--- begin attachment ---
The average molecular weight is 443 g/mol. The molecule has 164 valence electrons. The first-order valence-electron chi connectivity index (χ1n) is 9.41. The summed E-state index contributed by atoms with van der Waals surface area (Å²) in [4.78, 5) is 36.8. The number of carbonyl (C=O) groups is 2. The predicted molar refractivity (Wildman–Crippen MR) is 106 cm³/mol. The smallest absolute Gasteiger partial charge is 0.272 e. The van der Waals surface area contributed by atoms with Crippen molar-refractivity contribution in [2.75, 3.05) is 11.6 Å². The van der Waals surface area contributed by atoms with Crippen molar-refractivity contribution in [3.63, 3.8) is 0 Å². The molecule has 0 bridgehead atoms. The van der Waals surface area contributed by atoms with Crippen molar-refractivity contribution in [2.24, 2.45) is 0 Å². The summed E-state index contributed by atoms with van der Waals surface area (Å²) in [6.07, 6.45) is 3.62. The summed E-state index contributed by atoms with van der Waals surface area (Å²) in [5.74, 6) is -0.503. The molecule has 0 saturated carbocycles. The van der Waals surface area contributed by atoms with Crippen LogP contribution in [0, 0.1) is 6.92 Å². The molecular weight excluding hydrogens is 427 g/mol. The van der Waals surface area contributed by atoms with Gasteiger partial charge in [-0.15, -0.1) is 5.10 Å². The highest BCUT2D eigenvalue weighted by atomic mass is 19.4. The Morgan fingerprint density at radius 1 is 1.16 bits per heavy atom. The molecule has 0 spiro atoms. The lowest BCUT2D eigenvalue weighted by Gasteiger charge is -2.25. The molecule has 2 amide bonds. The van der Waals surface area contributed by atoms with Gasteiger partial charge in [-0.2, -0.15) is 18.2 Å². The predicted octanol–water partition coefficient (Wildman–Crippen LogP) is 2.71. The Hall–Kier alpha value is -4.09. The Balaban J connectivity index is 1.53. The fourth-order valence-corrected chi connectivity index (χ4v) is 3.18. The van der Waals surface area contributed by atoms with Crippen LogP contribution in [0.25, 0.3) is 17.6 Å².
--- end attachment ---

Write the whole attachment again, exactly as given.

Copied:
The average molecular weight is 443 g/mol. The molecule has 164 valence electrons. The first-order valence-electron chi connectivity index (χ1n) is 9.41. The summed E-state index contributed by atoms with van der Waals surface area (Å²) in [4.78, 5) is 36.8. The number of carbonyl (C=O) groups is 2. The predicted molar refractivity (Wildman–Crippen MR) is 106 cm³/mol. The smallest absolute Gasteiger partial charge is 0.272 e. The van der Waals surface area contributed by atoms with Crippen molar-refractivity contribution in [2.75, 3.05) is 11.6 Å². The van der Waals surface area contributed by atoms with Crippen molar-refractivity contribution in [3.63, 3.8) is 0 Å². The molecule has 0 bridgehead atoms. The van der Waals surface area contributed by atoms with Crippen molar-refractivity contribution in [2.24, 2.45) is 0 Å². The summed E-state index contributed by atoms with van der Waals surface area (Å²) in [6.07, 6.45) is 3.62. The summed E-state index contributed by atoms with van der Waals surface area (Å²) in [5.74, 6) is -0.503. The molecule has 0 saturated carbocycles. The van der Waals surface area contributed by atoms with Crippen LogP contribution in [0, 0.1) is 6.92 Å². The molecular weight excluding hydrogens is 427 g/mol. The van der Waals surface area contributed by atoms with Gasteiger partial charge in [-0.15, -0.1) is 5.10 Å². The highest BCUT2D eigenvalue weighted by atomic mass is 19.4. The Morgan fingerprint density at radius 1 is 1.16 bits per heavy atom. The molecule has 0 spiro atoms. The lowest BCUT2D eigenvalue weighted by Gasteiger charge is -2.25. The molecule has 2 amide bonds. The van der Waals surface area contributed by atoms with Gasteiger partial charge in [-0.2, -0.15) is 18.2 Å². The predicted octanol–water partition coefficient (Wildman–Crippen LogP) is 2.71. The Hall–Kier alpha value is -4.09. The Balaban J connectivity index is 1.53. The fourth-order valence-corrected chi connectivity index (χ4v) is 3.18. The van der Waals surface area contributed by atoms with Crippen LogP contribution in [0.25, 0.3) is 17.6 Å².